The Dungeon of Naheulbeuk: The Amulet of Chaos Review

Article Index

Eschalon: Book II

Release Date:2020-09-17
Buy this Game: Amazon ebay

It has some really nice quality of life options, like reversing camera rotation and deciding whether or not you want your minimap to rotate as well. But then, you have to do all that rotating with the keyboard, as there's no way to rotate the camera with the mouse at all.

The game has no shortage of voice acting, to the point where you can even pick between two different narrators. But then, there’s also a number of unimportant NPCs with maybe a few paragraphs of text between them and no voice acting whatsoever.

There are options to determine the frequency of character barks during exploration and combat, and you can even individually mute certain characters. But then those barks happen seemingly at random, with very little connection to what’s actually happening on the screen.

The game is permeated with stuff like this that makes very little sense and prevents it from realizing its full potential.

Gzor’s Nightmare

For such a zany, light-hearted title, the game boasts a fairly impressive turn-based combat system. In fact, even if you absolutely can’t stand all the jokes, you might still enjoy this title purely thanks to its combat. True, it can’t quite match the great encounter design and variety of Blackguards or the tense pacing and resource scarcity of Dungeon Rats, but it can at the very least be mentioned in the same ballpark as those games.

And while on the surface it looks like your standard 2 Action Points, cover-based experience, there’s a good deal of creative mechanics and unique solutions to common design questions here.

Take initiative, for example. The turn order is determined by the Courage stat. Given the same Courage, Agility is compared. If that's the same as well, the higher level goes first. And if the levels are the same, only then do you get a random roll.

And in general, while there’s plenty of randomness in the combat system, I found it to be very fair and measured. Not only is the game pretty generous with skills that always land, every time an enemy manages to dodge or parry your attack, their chance of doing so gets cut in half for the rest of the turn. This gives you another thing to consider when planning your turn and ensures that even if an enemy has a natural 90% dodge chance, you can still get him.

And even should you fail, it’s not the end of the world. The game has a special party-wide “Randomia gauge” that fills upon things not going your way, like when your attack critically fails and instead of setting your enemies on fire covers the battlefield in chickens. Fail enough times, and you’ll get access to some special skills that grant you extra turns or let you heal your entire party.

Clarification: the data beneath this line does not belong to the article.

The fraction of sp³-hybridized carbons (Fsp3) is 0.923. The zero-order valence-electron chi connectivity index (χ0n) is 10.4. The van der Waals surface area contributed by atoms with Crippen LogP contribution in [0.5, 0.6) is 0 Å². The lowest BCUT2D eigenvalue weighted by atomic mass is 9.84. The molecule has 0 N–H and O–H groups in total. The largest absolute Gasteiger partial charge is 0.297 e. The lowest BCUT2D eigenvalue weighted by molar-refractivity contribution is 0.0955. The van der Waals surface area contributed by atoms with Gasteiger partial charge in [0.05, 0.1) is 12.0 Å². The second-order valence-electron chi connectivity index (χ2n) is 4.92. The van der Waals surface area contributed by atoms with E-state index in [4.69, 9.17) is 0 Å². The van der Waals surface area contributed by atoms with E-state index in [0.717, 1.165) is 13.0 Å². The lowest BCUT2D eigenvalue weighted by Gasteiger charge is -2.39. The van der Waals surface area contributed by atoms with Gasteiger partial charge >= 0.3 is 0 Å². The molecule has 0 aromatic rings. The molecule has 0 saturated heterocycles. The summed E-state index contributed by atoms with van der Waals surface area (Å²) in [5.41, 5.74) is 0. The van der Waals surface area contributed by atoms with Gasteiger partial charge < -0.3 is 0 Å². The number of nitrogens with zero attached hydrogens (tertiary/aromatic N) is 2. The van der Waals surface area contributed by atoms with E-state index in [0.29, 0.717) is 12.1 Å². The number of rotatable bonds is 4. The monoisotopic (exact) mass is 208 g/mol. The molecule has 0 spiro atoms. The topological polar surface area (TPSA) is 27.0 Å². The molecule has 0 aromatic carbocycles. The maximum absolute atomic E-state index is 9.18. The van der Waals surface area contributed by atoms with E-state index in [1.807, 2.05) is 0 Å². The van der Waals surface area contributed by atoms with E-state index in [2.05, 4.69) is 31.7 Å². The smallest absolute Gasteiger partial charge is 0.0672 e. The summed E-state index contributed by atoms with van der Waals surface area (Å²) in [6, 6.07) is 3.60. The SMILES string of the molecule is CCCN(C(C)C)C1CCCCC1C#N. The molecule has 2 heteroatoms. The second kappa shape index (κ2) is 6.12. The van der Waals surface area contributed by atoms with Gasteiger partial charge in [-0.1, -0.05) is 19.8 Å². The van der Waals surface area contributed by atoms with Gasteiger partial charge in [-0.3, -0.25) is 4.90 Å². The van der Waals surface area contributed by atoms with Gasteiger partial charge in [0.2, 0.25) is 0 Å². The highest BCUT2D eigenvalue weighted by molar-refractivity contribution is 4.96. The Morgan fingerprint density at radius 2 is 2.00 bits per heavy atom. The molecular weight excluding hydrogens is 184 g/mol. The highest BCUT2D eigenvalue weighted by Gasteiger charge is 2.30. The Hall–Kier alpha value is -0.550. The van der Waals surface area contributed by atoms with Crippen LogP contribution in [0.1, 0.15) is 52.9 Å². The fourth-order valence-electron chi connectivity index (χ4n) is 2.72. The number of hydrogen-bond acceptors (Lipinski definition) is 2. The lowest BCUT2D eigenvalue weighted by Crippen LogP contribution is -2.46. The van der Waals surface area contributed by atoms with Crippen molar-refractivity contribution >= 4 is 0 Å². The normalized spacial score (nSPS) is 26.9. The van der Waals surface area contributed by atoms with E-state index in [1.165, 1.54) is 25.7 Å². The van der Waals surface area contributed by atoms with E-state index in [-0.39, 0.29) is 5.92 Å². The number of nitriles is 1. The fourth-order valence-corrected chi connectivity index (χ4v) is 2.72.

Underneath all that is a fairly straightforward but not too simplistic ruleset based around six primary attributes and a good dozen of secondary stats. On top of those, each character has unique active and passive skill trees separated into five tiers.

Take the Ogre for example. His attributes and skills make him sturdy and surprisingly fast, and second only to the Barbarian in dealing damage. But then, he also has a special interaction with the Dwarf that’s a lot of fun. And while exploring, he can bust through certain walls and lead you to some extra loot. Stuff like this helps better define your heroes, and in my opinion, more than makes up for the lack of custom characters.

The game also has an interesting Support system. If one of your characters is facing an enemy and another one attacks it, the second character will get an accuracy bonus determined by the first character’s Charisma. That’s on top of the bonuses provided by flanking or backstabbing. And beyond even that, each character has some passive skills built around the idea of being adjacent to others, making smart positioning even more important.

You’ll really want to figure all that out, as even on the default difficulty, the game isn’t a complete cakewalk and will throw some challenging encounters at you now and then. However, if you really want a challenge, you should jump straight into the hardest difficulty.

There, most of the early encounters will feel like a desperate fight for survival. Things will become easier once your heroes have gained a few levels and you’ve managed to equip them with some half-decent gear, but you’ll still get an occasional fight where everything is stacked against you, and you have to use every resource at your disposal to win.